With a new location in Turlock, the Come Back Kids Charter School Program is hoping that increased accessibility and a larger space will encourage more people who — for whatever reason — were unable to complete high school to “come back” and finally earn their diploma.
Offered through the Stanislaus County Office of Education, Come Back Kids is a free high school academic program designed for adults that want to return and earn their diploma in order to move onto college, technical school or the workforce. The program, which is both flexible and customized, follows a community college model where students are enrolled in courses for identified individual areas of need. Courses are available online, and all courses offer support classes with small groups of students of one-on-one with a teacher. Since its inception, the program has produced over 500 graduates throughout the Stanislaus County.
Now located at 2239 Geer Road, Moore said that the independent study program decided to relocate from its previous site at John B. Allard School earlier this month for a number of different reasons — one of which was to accommodate growth.
“The new site has much more space. We can accommodate at a maximum six teachers easily if we needed to meet that kind of growth,” said Director Julie Moore.
There are two teachers currently at the Turlock site, according to Moore, who said that she hopes to add another two teachers by August. The program currently has 20 to 30 students, but has the potential to accommodate up to 180 students if six teachers are present. The new location also allows the program to be more accessible to the community, and separates the adult students from the younger students at John B. Allard.
“The major goal is to bridge that gap that exists in our county for individuals who don’t have a high school diploma,” said Moore. “We all know what happens when you don’t have the education you need. You limit yourself and it affects you, your family and your community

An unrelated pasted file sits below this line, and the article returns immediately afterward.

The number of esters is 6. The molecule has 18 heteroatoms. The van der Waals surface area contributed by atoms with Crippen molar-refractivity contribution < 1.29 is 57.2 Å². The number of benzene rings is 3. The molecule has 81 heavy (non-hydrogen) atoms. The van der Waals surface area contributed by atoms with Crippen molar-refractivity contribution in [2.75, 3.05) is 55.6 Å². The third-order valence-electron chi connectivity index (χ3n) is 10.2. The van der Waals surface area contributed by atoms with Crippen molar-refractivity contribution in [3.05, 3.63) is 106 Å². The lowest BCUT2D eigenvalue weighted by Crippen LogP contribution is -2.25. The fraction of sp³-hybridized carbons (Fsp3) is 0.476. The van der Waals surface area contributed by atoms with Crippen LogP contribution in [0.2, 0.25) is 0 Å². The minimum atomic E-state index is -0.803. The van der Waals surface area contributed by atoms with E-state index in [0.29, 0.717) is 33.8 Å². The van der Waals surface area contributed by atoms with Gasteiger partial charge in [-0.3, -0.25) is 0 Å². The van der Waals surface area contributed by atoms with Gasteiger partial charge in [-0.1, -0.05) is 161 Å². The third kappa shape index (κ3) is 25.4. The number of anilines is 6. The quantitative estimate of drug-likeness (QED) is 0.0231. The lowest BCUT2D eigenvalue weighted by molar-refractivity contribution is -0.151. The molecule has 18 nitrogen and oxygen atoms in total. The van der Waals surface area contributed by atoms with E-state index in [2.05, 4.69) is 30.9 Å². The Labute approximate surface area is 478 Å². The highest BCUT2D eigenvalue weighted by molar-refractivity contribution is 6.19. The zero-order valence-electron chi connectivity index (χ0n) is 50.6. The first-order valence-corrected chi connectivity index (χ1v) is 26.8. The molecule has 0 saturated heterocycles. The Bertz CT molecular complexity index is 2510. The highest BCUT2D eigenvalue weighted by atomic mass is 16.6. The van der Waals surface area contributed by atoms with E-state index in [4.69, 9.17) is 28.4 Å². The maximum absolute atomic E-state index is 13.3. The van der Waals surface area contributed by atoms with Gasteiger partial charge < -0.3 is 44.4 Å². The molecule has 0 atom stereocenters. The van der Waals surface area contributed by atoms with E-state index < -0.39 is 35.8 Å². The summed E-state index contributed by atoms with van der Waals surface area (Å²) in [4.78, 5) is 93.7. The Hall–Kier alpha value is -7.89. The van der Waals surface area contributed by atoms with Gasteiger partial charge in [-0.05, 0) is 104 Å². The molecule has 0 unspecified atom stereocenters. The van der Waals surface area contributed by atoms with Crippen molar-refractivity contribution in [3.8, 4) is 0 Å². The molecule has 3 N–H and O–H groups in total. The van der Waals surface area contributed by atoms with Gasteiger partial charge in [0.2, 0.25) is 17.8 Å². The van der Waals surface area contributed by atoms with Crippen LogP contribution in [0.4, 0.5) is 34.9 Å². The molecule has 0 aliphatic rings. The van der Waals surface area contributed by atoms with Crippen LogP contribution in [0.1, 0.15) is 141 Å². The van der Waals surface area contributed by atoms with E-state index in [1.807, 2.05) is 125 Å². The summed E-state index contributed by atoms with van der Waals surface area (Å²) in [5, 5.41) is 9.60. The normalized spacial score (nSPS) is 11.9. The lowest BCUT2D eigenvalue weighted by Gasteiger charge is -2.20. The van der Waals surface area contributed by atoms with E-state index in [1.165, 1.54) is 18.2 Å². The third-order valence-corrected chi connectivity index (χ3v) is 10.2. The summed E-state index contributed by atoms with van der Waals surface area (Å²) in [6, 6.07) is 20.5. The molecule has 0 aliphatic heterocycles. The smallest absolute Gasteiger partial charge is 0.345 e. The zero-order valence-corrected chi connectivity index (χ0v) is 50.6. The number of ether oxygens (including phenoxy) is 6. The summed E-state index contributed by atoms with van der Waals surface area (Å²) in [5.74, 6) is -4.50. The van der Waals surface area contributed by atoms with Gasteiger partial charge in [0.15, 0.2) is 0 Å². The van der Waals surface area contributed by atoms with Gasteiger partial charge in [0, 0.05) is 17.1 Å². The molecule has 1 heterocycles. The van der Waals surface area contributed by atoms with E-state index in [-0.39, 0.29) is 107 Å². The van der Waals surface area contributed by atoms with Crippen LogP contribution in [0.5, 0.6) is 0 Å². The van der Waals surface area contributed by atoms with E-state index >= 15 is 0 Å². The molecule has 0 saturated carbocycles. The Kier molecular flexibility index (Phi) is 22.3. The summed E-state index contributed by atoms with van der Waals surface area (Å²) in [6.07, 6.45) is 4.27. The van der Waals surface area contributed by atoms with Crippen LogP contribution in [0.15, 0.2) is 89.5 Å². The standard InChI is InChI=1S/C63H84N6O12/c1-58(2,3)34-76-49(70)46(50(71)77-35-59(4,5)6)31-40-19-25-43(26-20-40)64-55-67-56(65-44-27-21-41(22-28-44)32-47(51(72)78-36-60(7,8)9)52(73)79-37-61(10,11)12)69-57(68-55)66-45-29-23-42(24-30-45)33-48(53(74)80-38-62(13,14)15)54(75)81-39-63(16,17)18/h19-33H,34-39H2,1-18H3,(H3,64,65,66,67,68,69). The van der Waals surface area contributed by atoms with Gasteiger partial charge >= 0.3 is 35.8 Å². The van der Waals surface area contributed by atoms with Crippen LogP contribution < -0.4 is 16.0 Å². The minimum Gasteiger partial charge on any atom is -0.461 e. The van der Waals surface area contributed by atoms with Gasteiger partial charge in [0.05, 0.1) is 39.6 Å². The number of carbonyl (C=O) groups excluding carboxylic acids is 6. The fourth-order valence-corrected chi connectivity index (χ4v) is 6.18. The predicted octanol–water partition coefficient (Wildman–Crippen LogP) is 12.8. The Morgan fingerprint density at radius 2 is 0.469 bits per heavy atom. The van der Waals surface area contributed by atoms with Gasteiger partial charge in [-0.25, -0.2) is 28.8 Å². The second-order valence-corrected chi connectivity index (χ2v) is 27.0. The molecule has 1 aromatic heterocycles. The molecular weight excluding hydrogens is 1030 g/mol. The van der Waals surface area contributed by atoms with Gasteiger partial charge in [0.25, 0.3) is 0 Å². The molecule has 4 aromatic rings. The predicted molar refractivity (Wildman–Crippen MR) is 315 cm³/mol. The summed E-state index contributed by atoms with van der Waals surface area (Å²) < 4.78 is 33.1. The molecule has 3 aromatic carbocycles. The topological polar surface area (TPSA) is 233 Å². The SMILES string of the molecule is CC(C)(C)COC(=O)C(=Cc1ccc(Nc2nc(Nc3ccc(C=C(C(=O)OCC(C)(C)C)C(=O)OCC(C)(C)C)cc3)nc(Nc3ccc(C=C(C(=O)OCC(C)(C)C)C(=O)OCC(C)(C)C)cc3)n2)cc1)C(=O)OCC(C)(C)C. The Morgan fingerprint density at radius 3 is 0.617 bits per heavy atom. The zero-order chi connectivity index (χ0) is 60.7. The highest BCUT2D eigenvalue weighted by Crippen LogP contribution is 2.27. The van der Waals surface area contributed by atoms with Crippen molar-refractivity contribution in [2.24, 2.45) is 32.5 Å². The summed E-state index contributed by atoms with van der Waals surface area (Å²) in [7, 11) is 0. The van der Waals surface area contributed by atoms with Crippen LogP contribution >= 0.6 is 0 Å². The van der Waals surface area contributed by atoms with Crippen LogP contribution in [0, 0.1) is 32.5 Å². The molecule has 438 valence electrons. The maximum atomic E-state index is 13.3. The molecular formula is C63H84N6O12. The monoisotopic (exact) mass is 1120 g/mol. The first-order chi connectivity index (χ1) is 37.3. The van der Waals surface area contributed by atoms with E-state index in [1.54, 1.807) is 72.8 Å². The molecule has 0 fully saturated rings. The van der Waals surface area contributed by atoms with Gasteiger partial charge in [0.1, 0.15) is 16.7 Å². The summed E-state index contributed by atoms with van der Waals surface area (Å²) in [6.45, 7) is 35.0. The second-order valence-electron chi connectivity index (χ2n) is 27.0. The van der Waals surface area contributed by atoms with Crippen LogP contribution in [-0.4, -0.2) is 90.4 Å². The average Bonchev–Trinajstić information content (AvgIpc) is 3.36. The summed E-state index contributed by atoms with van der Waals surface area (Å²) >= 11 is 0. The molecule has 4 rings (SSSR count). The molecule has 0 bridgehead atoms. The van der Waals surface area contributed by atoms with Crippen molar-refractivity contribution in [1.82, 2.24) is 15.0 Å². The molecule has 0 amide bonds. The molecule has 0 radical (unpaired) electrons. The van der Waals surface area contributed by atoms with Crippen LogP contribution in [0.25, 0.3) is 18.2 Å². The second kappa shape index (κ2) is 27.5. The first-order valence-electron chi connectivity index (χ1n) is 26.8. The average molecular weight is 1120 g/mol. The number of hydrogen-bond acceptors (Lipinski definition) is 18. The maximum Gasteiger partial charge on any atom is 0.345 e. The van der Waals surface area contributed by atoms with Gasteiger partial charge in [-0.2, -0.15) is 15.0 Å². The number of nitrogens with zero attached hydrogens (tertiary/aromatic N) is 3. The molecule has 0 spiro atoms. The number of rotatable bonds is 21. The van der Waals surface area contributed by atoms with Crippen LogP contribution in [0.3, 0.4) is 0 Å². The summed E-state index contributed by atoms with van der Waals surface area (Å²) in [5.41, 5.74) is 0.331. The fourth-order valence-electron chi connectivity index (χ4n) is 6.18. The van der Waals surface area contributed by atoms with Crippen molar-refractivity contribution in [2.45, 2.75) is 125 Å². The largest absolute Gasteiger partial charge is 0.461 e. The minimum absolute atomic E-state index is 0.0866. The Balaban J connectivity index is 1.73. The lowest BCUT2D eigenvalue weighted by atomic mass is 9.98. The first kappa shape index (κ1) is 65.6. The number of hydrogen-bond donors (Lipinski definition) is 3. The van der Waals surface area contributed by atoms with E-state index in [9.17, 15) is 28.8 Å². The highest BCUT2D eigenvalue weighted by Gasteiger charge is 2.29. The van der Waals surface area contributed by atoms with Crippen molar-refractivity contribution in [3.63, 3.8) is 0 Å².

“We are definitely excited about our ability to offer this and bridge that gap to make that number smaller and smaller in the county,” continued Moore.
As part of the program, students are required to meet with teachers and complete at least one assignment once a week. The Turlock site also hopes to offer a lounge-like area for students that will encourage them to come in more than once a week.
“They are required to have a face-to-face weekly meeting, but we’re hoping that they’ll want to come in more often than that,” said Moore. “We give them a quiet environment and there’s wifi there so it’s a great place to work with other students.”
Students not only receive assistance in completing their high school diploma, but they also get training for different job skill sets, support with resumes or college applications, and help looking for jobs. The program also offers a full-time mental health clinician for students as needed.
“We’re not really satisfied with just offering this opportunity for a high school diploma,” said Moore.
With over 500 students currently enrolled, Moore said that each student has a different story.
“We have students that for whatever reason they didn’t finish their high school diploma,” said Moore. “They could’ve been a teenager who wasn’t interested in school or someone who underwent a personal family tragedy. Life got in the way and they were unable to complete that diploma at that point in their life.”
SCOE will hold an informational orientation for prospective students interested in learning more about the program at 2 p.m. on Jan. 30 at the Martin Petersen Event Center, 720 12th Street in Modesto. Currently enrollment is open at sites in Modesto, Turlock, Patterson, Ceres and Oakdale.
For more information about orientation or Come Back Kids, call 238-8650 or visit stancoe.org/SCOE/ed-options/cbk.